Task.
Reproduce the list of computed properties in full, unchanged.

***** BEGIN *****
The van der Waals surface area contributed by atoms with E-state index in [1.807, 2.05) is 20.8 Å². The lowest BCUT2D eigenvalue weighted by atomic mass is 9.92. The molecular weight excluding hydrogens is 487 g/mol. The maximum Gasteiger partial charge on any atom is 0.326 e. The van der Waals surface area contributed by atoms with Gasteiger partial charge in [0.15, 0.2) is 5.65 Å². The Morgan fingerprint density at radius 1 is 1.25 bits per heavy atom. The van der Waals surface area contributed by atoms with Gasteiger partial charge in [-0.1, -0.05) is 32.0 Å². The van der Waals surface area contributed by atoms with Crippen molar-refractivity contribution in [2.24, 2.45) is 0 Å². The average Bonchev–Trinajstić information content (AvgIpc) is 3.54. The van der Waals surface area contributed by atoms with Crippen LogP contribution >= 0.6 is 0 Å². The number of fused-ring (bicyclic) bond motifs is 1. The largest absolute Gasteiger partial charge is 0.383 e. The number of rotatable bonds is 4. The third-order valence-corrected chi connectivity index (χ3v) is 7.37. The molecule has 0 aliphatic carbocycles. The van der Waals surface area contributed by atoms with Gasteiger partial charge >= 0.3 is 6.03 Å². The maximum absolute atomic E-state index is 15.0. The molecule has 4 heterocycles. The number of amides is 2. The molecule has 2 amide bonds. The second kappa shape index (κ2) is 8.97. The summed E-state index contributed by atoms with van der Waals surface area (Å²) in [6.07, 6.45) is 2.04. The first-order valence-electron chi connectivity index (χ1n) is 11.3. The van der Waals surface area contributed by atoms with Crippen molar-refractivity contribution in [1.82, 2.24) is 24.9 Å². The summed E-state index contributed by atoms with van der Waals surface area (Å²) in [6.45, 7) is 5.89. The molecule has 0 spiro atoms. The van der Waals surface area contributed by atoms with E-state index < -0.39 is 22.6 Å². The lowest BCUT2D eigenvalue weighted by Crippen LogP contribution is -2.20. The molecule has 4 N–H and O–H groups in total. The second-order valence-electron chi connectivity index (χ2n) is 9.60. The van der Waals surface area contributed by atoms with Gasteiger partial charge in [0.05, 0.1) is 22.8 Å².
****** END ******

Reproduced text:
The van der Waals surface area contributed by atoms with E-state index in [1.807, 2.05) is 20.8 Å². The lowest BCUT2D eigenvalue weighted by atomic mass is 9.92. The molecular weight excluding hydrogens is 487 g/mol. The maximum Gasteiger partial charge on any atom is 0.326 e. The van der Waals surface area contributed by atoms with Gasteiger partial charge in [0.15, 0.2) is 5.65 Å². The Morgan fingerprint density at radius 1 is 1.25 bits per heavy atom. The van der Waals surface area contributed by atoms with Gasteiger partial charge in [-0.1, -0.05) is 32.0 Å². The van der Waals surface area contributed by atoms with Crippen molar-refractivity contribution in [2.24, 2.45) is 0 Å². The average Bonchev–Trinajstić information content (AvgIpc) is 3.54. The van der Waals surface area contributed by atoms with Crippen LogP contribution >= 0.6 is 0 Å². The number of fused-ring (bicyclic) bond motifs is 1. The largest absolute Gasteiger partial charge is 0.383 e. The number of rotatable bonds is 4. The third-order valence-corrected chi connectivity index (χ3v) is 7.37. The molecule has 0 aliphatic carbocycles. The van der Waals surface area contributed by atoms with Gasteiger partial charge >= 0.3 is 6.03 Å². The maximum absolute atomic E-state index is 15.0. The molecule has 4 heterocycles. The number of amides is 2. The molecule has 2 amide bonds. The second kappa shape index (κ2) is 8.97. The summed E-state index contributed by atoms with van der Waals surface area (Å²) in [6.07, 6.45) is 2.04. The first-order valence-electron chi connectivity index (χ1n) is 11.3. The van der Waals surface area contributed by atoms with Crippen molar-refractivity contribution in [1.82, 2.24) is 24.9 Å². The summed E-state index contributed by atoms with van der Waals surface area (Å²) in [6.45, 7) is 5.89. The molecule has 0 spiro atoms. The van der Waals surface area contributed by atoms with E-state index < -0.39 is 22.6 Å². The lowest BCUT2D eigenvalue weighted by Crippen LogP contribution is -2.20. The molecule has 4 N–H and O–H groups in total. The second-order valence-electron chi connectivity index (χ2n) is 9.60. The van der Waals surface area contributed by atoms with Gasteiger partial charge in [0.05, 0.1) is 22.8 Å².